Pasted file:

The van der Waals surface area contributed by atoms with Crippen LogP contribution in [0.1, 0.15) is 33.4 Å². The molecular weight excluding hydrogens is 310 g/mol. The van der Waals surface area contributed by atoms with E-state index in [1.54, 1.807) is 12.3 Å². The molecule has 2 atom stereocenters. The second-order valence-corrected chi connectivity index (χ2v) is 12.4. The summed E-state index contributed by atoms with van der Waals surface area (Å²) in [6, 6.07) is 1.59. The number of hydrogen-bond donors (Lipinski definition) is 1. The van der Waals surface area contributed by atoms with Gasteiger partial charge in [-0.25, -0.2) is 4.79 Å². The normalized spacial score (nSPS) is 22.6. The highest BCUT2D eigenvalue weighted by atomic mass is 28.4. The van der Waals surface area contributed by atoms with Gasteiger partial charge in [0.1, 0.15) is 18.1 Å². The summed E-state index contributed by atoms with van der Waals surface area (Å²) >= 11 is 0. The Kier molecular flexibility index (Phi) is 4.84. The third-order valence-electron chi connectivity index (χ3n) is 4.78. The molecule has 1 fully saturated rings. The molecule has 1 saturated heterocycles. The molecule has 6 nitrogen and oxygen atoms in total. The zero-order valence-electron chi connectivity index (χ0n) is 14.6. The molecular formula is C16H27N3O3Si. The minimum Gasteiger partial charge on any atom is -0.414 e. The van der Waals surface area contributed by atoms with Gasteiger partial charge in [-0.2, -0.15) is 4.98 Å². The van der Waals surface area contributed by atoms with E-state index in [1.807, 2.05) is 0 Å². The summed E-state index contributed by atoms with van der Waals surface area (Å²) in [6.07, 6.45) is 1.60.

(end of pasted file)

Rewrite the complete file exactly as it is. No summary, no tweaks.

The van der Waals surface area contributed by atoms with Crippen LogP contribution in [0.1, 0.15) is 33.4 Å². The molecular weight excluding hydrogens is 310 g/mol. The van der Waals surface area contributed by atoms with E-state index in [1.54, 1.807) is 12.3 Å². The molecule has 2 atom stereocenters. The second-order valence-corrected chi connectivity index (χ2v) is 12.4. The summed E-state index contributed by atoms with van der Waals surface area (Å²) in [6, 6.07) is 1.59. The number of hydrogen-bond donors (Lipinski definition) is 1. The van der Waals surface area contributed by atoms with Gasteiger partial charge in [-0.25, -0.2) is 4.79 Å². The normalized spacial score (nSPS) is 22.6. The highest BCUT2D eigenvalue weighted by atomic mass is 28.4. The van der Waals surface area contributed by atoms with Gasteiger partial charge in [0.1, 0.15) is 18.1 Å². The summed E-state index contributed by atoms with van der Waals surface area (Å²) >= 11 is 0. The Kier molecular flexibility index (Phi) is 4.84. The third-order valence-electron chi connectivity index (χ3n) is 4.78. The molecule has 1 fully saturated rings. The molecule has 1 saturated heterocycles. The molecule has 6 nitrogen and oxygen atoms in total. The zero-order valence-electron chi connectivity index (χ0n) is 14.6. The molecular formula is C16H27N3O3Si. The minimum Gasteiger partial charge on any atom is -0.414 e. The van der Waals surface area contributed by atoms with Gasteiger partial charge in [-0.2, -0.15) is 4.98 Å². The van der Waals surface area contributed by atoms with E-state index in [1.807, 2.05) is 0 Å². The summed E-state index contributed by atoms with van der Waals surface area (Å²) in [6.07, 6.45) is 1.60.